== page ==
Pierce Freelon Champions An Afrofuturist World For North Carolina Youth

Apr 16, 2018

Pierce Freelon is known to many in the Triangle for his ambitious projects and constant stream of new ideas.

I shouldn't be learning about my ancestors from Nas only. It should be Nas and my history teacher.

If he is not performing onstage with his band The Beast, teaching about the intersection of politics and hip-hop, or heading a rap cypher in downtown Durham, he is likely leading workshops at Blackspace: a digital makerspace that offers black and brown youth the opportunity to create multimedia projects that reflect their identities.

Freelon’s passion for community building drove him to run for Durham mayor and campaign for a seat on the Durham City Council. But after his time on the campaign trail, Freelon is back to focusing on what he loves most – re-imagining a black future.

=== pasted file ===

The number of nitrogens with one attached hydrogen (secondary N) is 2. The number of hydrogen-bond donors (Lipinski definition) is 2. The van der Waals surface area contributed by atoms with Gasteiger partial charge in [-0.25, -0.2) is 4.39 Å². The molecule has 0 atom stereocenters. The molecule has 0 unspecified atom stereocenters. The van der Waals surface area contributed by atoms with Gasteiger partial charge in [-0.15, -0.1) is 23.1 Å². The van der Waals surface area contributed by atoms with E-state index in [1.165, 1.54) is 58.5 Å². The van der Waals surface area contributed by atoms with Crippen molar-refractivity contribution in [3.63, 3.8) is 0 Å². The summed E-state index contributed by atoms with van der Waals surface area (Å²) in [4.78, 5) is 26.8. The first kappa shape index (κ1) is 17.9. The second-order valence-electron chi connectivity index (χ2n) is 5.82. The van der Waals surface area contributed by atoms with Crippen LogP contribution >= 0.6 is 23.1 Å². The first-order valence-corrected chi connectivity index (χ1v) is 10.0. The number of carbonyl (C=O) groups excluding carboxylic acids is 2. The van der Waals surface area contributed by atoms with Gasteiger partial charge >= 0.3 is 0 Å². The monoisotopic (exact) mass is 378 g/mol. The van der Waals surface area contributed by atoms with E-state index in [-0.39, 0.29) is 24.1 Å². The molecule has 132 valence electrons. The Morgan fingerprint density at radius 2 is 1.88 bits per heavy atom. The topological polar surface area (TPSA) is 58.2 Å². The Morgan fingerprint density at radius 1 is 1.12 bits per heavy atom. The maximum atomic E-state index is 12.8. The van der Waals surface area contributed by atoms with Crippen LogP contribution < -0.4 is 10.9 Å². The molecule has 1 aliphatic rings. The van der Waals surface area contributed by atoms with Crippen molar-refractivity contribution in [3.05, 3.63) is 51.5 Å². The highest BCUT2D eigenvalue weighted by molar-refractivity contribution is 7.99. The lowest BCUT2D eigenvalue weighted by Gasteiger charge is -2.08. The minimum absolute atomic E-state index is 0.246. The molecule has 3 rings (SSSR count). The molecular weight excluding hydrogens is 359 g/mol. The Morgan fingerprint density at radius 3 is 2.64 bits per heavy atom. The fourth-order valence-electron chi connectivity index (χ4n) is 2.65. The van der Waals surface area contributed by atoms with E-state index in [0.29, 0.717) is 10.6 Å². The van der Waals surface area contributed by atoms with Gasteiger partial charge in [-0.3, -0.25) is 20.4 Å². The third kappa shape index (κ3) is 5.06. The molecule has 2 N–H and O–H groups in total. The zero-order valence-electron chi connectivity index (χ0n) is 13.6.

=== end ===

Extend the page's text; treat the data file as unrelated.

You want to make the community safe? Give the people jobs. Like living wage jobs.

Freelon joins host Frank Stasio in studio to talk about how growing up with the influences of his politically-minded grandmother Queen Mother Frances Pierce and parents, Grammy-nominated jazz artist Nnenna Freelon and architect Phil Freelon, shaped the man he is today.

Freelon premieres his new collaborative film "The History of White People in America" at the Tribeca Film Festival on April 21.